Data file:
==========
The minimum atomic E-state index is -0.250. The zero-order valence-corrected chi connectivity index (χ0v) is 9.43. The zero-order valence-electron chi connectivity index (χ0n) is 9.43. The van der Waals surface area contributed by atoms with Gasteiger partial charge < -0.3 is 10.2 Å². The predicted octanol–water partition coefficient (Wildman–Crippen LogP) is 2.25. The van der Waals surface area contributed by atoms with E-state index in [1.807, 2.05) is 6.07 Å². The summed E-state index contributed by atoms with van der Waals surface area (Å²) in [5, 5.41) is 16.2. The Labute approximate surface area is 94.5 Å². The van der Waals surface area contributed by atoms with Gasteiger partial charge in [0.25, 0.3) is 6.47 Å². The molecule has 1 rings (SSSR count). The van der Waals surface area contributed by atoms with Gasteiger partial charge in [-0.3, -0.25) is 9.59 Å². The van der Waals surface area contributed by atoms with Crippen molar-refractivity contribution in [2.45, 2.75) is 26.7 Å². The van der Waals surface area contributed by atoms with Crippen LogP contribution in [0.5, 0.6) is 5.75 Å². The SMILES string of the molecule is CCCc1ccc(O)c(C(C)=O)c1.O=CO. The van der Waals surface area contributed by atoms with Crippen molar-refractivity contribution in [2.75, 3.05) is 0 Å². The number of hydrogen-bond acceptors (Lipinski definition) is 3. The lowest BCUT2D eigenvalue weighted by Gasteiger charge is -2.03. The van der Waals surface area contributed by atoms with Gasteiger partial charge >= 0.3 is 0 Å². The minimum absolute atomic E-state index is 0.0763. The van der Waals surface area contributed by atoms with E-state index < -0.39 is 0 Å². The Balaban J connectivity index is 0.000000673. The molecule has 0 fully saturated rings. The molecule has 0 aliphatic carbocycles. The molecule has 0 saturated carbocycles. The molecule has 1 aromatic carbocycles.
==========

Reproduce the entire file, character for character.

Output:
The minimum atomic E-state index is -0.250. The zero-order valence-corrected chi connectivity index (χ0v) is 9.43. The zero-order valence-electron chi connectivity index (χ0n) is 9.43. The van der Waals surface area contributed by atoms with Gasteiger partial charge < -0.3 is 10.2 Å². The predicted octanol–water partition coefficient (Wildman–Crippen LogP) is 2.25. The van der Waals surface area contributed by atoms with E-state index in [1.807, 2.05) is 6.07 Å². The summed E-state index contributed by atoms with van der Waals surface area (Å²) in [5, 5.41) is 16.2. The Labute approximate surface area is 94.5 Å². The van der Waals surface area contributed by atoms with Gasteiger partial charge in [0.25, 0.3) is 6.47 Å². The molecule has 1 rings (SSSR count). The van der Waals surface area contributed by atoms with Gasteiger partial charge in [-0.3, -0.25) is 9.59 Å². The van der Waals surface area contributed by atoms with Crippen molar-refractivity contribution in [2.45, 2.75) is 26.7 Å². The van der Waals surface area contributed by atoms with Crippen LogP contribution in [0.5, 0.6) is 5.75 Å². The SMILES string of the molecule is CCCc1ccc(O)c(C(C)=O)c1.O=CO. The van der Waals surface area contributed by atoms with Crippen molar-refractivity contribution in [2.75, 3.05) is 0 Å². The number of hydrogen-bond acceptors (Lipinski definition) is 3. The lowest BCUT2D eigenvalue weighted by Gasteiger charge is -2.03. The van der Waals surface area contributed by atoms with Gasteiger partial charge >= 0.3 is 0 Å². The minimum absolute atomic E-state index is 0.0763. The van der Waals surface area contributed by atoms with E-state index < -0.39 is 0 Å². The Balaban J connectivity index is 0.000000673. The molecule has 0 fully saturated rings. The molecule has 0 aliphatic carbocycles. The molecule has 0 saturated carbocycles. The molecule has 1 aromatic carbocycles.